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    Reporting back and correcting the post made on 12/20/18: After further review of my blood work, internet sleuthing to better understand my test results, and leaving my doctor out of the equation, I have determined that I do NOT have elevated homocysteine. My homocysteine is optimal at a 7, my glutathione is a little low too. But after reading up on this it is my understanding that if I'm taking proper care of myself with diet, etc. and my stress is low, my glutathione would naturally be lower and if my stress becomes elevated my glutathione would rise with it. I think the doctor just wanted to sell me expensive supplements to "optimize" my glutathione level and my methylation system. It appears that "optimizing" methylation systems are very popular right now; by "optimizing" they always seem to mean cranking it up, they don't seem to ever be interested in minimizing methylation. I've decided to just rely on the once a week liver and forget about the B-12 supplementation.

    I recently read that elevated homocysteine is linked somehow with elevated TSH. For whatever reason, my TSH is around .012, almost zero. I am hypothyroid and take 180 mg of desiccated thyroid supplement, which has been a life saver for me. After over 35 years of being diagnosed as being hypothyroid I finally found an endocrinologist willing to treat me for my symptoms instead of relying on the stupid TSH test. Unfortunately, he thinks progesterone is carcinogenic, so I changed doctors, only to find that the new one is on a mission to "optimize" all her patients' methylation systems and prescribe something to elevate glutathione in everybody. She added a poster in her entry that says something like, "get your glutathione supplements here!". I declined the treatment and the doctor fired me.This doctor thing is really hard. If I didn't need the prescription for the thyroid medication I'd just not go to one.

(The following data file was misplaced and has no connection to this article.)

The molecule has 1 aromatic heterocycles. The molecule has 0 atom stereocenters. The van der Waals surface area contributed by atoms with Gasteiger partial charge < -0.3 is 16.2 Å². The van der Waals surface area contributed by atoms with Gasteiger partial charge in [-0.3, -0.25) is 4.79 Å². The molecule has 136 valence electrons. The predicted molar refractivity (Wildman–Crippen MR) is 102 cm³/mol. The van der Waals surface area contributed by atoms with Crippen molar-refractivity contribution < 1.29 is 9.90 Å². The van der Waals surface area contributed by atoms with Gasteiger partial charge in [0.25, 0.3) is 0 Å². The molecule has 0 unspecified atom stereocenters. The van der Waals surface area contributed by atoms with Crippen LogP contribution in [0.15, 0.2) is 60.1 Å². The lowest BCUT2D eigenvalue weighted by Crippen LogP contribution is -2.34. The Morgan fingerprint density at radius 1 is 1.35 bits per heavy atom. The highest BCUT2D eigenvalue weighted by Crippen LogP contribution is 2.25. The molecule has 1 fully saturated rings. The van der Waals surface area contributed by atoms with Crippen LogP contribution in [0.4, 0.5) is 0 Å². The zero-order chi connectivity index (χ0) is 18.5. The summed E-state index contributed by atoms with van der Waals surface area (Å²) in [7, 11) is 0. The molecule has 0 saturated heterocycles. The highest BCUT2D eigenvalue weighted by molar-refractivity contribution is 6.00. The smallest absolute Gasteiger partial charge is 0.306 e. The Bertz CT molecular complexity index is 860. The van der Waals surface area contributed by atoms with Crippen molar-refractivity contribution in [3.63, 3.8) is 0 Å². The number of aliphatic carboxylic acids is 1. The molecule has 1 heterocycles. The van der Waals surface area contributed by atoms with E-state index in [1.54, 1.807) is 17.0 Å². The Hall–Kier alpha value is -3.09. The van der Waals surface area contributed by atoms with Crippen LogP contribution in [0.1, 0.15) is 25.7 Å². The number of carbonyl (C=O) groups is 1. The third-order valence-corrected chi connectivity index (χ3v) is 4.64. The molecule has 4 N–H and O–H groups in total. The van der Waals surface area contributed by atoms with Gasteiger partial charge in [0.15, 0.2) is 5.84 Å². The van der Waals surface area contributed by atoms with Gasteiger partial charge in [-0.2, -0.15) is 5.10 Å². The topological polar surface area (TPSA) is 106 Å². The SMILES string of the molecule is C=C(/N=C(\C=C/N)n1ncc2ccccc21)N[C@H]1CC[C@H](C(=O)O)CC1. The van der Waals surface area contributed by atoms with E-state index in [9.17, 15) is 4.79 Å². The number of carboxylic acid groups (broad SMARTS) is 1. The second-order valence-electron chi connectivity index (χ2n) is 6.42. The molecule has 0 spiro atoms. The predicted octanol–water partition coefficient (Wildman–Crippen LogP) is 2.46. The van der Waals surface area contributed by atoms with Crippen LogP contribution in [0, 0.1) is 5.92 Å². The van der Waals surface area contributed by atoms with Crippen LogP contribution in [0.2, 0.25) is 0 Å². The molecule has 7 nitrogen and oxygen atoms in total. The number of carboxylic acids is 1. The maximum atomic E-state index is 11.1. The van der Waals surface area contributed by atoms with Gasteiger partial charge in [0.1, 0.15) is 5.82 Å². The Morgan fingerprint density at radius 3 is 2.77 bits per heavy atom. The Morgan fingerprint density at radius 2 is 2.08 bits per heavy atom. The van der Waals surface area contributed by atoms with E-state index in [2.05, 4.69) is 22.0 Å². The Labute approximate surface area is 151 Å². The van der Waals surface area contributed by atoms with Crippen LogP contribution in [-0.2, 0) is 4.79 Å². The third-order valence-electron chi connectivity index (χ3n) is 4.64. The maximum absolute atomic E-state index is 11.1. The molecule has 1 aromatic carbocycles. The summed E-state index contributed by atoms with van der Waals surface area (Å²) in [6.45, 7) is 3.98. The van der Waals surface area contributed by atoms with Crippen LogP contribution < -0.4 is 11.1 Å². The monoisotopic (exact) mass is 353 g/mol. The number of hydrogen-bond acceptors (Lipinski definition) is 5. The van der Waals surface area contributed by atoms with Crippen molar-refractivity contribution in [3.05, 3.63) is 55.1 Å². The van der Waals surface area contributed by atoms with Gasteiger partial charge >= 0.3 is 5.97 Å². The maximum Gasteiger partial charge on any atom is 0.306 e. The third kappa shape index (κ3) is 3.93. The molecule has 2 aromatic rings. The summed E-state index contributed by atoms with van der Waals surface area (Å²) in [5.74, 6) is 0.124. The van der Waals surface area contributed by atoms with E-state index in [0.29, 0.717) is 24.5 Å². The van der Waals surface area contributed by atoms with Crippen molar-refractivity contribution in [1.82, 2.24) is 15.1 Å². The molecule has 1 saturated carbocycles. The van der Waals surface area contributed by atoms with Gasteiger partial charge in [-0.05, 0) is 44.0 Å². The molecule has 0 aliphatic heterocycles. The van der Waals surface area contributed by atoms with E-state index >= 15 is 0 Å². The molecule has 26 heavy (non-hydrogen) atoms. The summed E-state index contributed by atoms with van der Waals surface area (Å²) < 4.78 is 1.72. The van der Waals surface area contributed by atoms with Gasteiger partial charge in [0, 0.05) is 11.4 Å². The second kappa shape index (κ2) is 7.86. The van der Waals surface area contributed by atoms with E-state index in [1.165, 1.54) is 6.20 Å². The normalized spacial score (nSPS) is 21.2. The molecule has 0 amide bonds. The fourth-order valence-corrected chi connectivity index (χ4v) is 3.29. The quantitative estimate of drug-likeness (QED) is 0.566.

Dr. Peat suggested that a very low TSH can be the result of high cortisol, which I have suffered from in the past. Maybe I should take another saliva cortisol test to know if that's still an issue. I feel fine and am sleeping well. I don't know what else could be causing the very low TSH or if this is something to even be concerned about. Does anyone know of other factors that might be at play regarding super low TSH?
     
  13. Jon

    Jon Member

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    @Highserotonin90 Ironically, I happened upon this study as I was researching what clinical markers they use to study if coffee does in fact deplete B vitamins:

    Coffee consumption and circulating B-vitamins in healthy middle-aged men and women. - PubMed - NCBI

    "Coffee consumption has been associated with several risk factors for coronary heart disease, including increased cholesterol, increased blood pressure, and increased plasma total homocysteine (tHcy). tHcy is determined by several B-vitamins."

    So then I was like hmmm Homocysteine is associated with CVD risk which led me to this study:

    Homocysteine, B-vitamins and CVD. - PubMed - NCBI

    "The most important genetic determinant of tHcy in the general population is the common C677T variant in methylenetetrahydrofolate reductase (MTHFR) that results in higher tHcy."

    "Plasma tHcy is very responsive to intervention with the B-vitamins required for its metabolism, in particular folic acid, and to a lesser extent vitamins B12 and B6. Thus, although primarily aimed at reducing neural-tube defects, folic acid fortification may have an important role in the primary prevention of CVD via tHcy lowering"